The US shutdown

United States President Barack Obama is facing a situation that may yet define his presidency.

Forget about the introduction of Obamacare through the Affordable Care Act. Forget that millions of Americans have access to medical insurance that was once out of reach.

Forget that seemingly the majority of elected representatives in the US Congress appear willing to broker a deal to stop the US from defaulting on its debt.

Instead, consider the global influence of a minority in the Republican Party.

The reason for the US shutdown is that Tea Party elements of the ''Grand Old Party'' resent the affordable healthcare package Mr Obama pushed through the Senate and the House of Representatives.

He has a majority of Democrats only in one part of the bicameral system, and getting the main plank of his election policy through is an achievement, something no other Democrat president has achieved.

The Act came into effect on October 1, and yet the fight to stop it continues. Defeated Republican presidential candidate John McCain has provided a voice of reason, saying the GOP strategy of trying to repeal Obamacare did a great disservice by suggesting that was even possible.

The Republicans started from a false premise. Mr McCain suggested Republicans could accept a smaller victory, such as a repeal of the new tax on medical device manufacturers, which is part of the Act.

The fight has now moved from funding the Budget to lifting the US debt ceiling above the current $US16.7 trillion ($NZ20.12 trillion). Mr Obama says that without lifting the ceiling, the US will default on its debts.

This will have a catastrophic effect on global markets. Interest rates will rise, the US will receive another ratings downgrade and US sharemarkets will fall in value.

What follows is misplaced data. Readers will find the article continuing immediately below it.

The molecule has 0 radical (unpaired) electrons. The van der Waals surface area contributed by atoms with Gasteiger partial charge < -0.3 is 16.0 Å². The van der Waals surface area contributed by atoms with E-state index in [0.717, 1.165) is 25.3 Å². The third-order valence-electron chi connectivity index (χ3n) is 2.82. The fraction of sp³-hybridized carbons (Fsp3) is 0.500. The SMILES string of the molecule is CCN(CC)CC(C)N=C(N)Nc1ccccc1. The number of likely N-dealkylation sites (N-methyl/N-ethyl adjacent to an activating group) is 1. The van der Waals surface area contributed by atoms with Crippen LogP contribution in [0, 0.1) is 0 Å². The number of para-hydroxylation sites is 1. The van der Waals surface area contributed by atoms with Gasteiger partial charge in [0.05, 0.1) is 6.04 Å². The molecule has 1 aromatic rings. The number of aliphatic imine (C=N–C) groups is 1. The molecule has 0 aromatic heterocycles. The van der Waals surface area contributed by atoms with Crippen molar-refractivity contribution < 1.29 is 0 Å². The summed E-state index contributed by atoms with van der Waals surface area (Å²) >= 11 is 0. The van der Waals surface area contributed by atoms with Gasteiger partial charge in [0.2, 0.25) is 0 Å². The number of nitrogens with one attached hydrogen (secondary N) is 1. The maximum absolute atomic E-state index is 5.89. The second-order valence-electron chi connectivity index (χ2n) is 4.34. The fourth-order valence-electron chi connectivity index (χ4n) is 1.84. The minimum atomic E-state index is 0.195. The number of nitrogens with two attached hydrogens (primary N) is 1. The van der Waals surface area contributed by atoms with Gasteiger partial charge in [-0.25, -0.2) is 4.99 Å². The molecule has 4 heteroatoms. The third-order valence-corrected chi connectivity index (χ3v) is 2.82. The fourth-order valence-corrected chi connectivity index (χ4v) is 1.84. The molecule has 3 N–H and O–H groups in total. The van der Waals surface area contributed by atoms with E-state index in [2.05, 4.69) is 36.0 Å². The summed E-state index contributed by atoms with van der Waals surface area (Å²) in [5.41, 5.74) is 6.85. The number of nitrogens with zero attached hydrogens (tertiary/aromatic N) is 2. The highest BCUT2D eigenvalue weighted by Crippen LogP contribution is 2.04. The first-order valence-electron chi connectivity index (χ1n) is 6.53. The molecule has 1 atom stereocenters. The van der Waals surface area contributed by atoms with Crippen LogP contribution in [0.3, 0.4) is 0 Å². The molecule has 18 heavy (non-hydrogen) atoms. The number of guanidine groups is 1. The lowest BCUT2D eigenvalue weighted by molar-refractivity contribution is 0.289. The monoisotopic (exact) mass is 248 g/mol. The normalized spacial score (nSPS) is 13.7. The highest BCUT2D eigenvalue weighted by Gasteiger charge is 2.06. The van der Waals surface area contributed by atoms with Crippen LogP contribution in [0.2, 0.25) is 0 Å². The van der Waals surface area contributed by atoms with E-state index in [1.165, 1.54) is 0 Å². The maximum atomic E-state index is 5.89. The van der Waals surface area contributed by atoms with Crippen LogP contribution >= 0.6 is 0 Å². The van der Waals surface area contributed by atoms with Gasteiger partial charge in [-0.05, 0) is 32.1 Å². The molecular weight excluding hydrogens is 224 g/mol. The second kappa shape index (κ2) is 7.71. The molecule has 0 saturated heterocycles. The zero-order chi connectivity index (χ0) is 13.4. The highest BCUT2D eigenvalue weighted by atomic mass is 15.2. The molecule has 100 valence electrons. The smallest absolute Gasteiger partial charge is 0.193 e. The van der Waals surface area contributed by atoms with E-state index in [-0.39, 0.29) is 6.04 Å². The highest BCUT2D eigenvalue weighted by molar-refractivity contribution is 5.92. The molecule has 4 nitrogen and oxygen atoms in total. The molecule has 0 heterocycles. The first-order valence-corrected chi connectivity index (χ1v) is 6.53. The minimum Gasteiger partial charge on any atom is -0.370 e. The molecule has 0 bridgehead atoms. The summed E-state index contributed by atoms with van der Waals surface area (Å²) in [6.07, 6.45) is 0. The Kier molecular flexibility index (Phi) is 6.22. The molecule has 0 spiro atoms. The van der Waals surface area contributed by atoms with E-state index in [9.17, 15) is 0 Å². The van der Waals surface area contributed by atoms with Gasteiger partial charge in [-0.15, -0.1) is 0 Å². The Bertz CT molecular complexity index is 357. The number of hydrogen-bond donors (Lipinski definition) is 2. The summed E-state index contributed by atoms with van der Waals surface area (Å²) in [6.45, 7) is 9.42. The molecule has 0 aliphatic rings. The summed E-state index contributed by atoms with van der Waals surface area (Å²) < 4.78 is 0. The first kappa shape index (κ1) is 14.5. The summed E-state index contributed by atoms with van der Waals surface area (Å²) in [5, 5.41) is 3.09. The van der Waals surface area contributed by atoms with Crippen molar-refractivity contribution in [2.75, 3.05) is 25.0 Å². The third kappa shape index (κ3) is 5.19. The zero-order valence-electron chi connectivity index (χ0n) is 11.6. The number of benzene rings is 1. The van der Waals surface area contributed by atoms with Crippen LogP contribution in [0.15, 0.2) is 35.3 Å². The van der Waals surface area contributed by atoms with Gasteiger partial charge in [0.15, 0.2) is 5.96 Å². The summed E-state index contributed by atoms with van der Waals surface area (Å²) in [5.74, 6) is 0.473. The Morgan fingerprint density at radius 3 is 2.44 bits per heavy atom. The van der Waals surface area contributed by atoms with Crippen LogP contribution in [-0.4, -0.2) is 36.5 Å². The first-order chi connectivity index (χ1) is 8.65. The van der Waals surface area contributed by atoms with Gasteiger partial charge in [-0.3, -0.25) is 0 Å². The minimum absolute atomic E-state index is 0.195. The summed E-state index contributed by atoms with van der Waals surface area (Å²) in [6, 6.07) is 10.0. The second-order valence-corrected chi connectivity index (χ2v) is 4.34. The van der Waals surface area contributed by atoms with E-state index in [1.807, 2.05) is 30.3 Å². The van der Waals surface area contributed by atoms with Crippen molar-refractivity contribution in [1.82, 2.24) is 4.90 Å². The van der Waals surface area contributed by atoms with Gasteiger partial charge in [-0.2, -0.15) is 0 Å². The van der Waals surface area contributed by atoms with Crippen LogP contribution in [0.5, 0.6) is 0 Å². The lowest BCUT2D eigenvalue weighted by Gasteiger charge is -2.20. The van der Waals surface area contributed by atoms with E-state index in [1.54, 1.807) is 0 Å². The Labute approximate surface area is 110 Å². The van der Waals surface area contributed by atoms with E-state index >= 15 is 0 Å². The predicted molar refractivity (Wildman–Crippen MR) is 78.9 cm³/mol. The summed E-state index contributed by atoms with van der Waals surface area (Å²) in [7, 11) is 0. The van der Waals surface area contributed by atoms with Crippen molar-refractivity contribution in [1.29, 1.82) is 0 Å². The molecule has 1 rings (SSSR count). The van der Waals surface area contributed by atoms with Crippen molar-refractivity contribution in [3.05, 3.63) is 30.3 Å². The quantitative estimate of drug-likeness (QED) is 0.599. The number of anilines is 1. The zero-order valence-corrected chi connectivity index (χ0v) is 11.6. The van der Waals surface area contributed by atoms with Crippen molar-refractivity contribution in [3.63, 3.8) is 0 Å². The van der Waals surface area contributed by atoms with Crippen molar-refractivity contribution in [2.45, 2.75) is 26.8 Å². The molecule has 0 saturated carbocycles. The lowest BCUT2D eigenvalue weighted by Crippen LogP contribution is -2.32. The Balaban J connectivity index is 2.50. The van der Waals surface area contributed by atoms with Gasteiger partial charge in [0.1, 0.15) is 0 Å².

However, a surprisingly broad section of Republicans is convinced the threat - once taken as an economic fact - may not exist, or at least may not be so serious. Some question the Treasury's deadline of October 17.

Others say there is no deadline at all, with daily tax receipts enough to pay off Treasury bonds as they come due.

Hard-line Republicans say the president is being irresponsible in scaring markets. They argue the fallout from the continuing shutdown and the automatic, across-the-board budget cuts known as sequestration has been less severe than predicted.

In fact, conservative economists now argue forcing the Government to operate within its income is a reasonable idea.

There has been a suggestion more liberal House Republicans are prepared to back President Obama's call for the debt ceiling to be raised, but that appears increasingly unlikely.

Last year, some of those more traditional Republicans were rolled from their seats, one after 16 terms, by hard-liners.

Those wanting to retain their seats in 2014 are being told their fate rests in supporting the wealthy and influential Tea Party's calls for the funding freeze.

In New Zealand, government debt has grown exponentially in the past few years, with the Government still borrowing about $100 million a week. While the accounts appear likely to return to surplus by 2014-15, debt remains a problem and will remain so for many years.

Governments need to live with their means, eventually. But the current standoff in the US remains a concern for more than just those in charge of the world's largest economy.

As an example of the world-wide impact of the US shutdown, their bases in Antarctica have been forced into caretaker mode and research efforts suspended. Staff are likely to return to New Zealand on Monday.

That is not good news for New Zealand researchers, who rely on support from their US counterparts during the summer months.

The loss of this season's programmes, some planned for many years, is unprecedented and tragic for the Antarctic community and the understanding of the region and its changing environment, Prof Peter Barrett, from Victoria University's Antarctic Research Centre, says.

The US National Science Foundation says it will do its best to resume research programmes when funding is eventually restored, but concedes this will not be possible in every case.

Half a world away, the funding debate in the US is interrupting vital work being carried out by scientists in Antarctica.
If there is any doubt about how far-reaching is the fight between Mr Obama and the GOP, let it be put to rest.

 

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